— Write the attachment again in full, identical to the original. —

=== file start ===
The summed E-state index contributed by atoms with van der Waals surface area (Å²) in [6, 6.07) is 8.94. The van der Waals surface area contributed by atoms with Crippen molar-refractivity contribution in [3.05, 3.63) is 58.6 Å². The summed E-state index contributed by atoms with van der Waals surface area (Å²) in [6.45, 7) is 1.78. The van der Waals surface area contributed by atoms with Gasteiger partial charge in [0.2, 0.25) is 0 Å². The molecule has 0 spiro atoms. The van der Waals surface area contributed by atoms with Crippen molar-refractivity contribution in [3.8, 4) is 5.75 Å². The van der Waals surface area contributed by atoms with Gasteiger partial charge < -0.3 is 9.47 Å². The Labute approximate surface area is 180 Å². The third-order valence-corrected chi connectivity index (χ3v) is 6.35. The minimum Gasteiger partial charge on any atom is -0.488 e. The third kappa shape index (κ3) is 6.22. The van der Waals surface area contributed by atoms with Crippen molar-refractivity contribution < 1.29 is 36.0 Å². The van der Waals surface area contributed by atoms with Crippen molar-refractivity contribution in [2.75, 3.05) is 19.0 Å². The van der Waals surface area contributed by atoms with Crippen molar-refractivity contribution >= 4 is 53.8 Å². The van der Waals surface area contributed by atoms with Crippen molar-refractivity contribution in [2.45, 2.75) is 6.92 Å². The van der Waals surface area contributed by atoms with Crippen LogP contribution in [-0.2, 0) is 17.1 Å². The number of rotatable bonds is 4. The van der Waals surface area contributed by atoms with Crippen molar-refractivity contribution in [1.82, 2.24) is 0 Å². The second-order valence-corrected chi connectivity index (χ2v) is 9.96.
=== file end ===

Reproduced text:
The summed E-state index contributed by atoms with van der Waals surface area (Å²) in [6, 6.07) is 8.94. The van der Waals surface area contributed by atoms with Crippen molar-refractivity contribution in [3.05, 3.63) is 58.6 Å². The summed E-state index contributed by atoms with van der Waals surface area (Å²) in [6.45, 7) is 1.78. The van der Waals surface area contributed by atoms with Gasteiger partial charge in [0.2, 0.25) is 0 Å². The molecule has 0 spiro atoms. The van der Waals surface area contributed by atoms with Crippen molar-refractivity contribution in [3.8, 4) is 5.75 Å². The van der Waals surface area contributed by atoms with Gasteiger partial charge < -0.3 is 9.47 Å². The Labute approximate surface area is 180 Å². The third-order valence-corrected chi connectivity index (χ3v) is 6.35. The minimum Gasteiger partial charge on any atom is -0.488 e. The third kappa shape index (κ3) is 6.22. The van der Waals surface area contributed by atoms with Crippen molar-refractivity contribution < 1.29 is 36.0 Å². The van der Waals surface area contributed by atoms with Crippen molar-refractivity contribution in [2.75, 3.05) is 19.0 Å². The van der Waals surface area contributed by atoms with Crippen molar-refractivity contribution >= 4 is 53.8 Å². The van der Waals surface area contributed by atoms with Crippen molar-refractivity contribution in [2.45, 2.75) is 6.92 Å². The van der Waals surface area contributed by atoms with Crippen LogP contribution in [-0.2, 0) is 17.1 Å². The number of rotatable bonds is 4. The van der Waals surface area contributed by atoms with Crippen molar-refractivity contribution in [1.82, 2.24) is 0 Å². The second-order valence-corrected chi connectivity index (χ2v) is 9.96.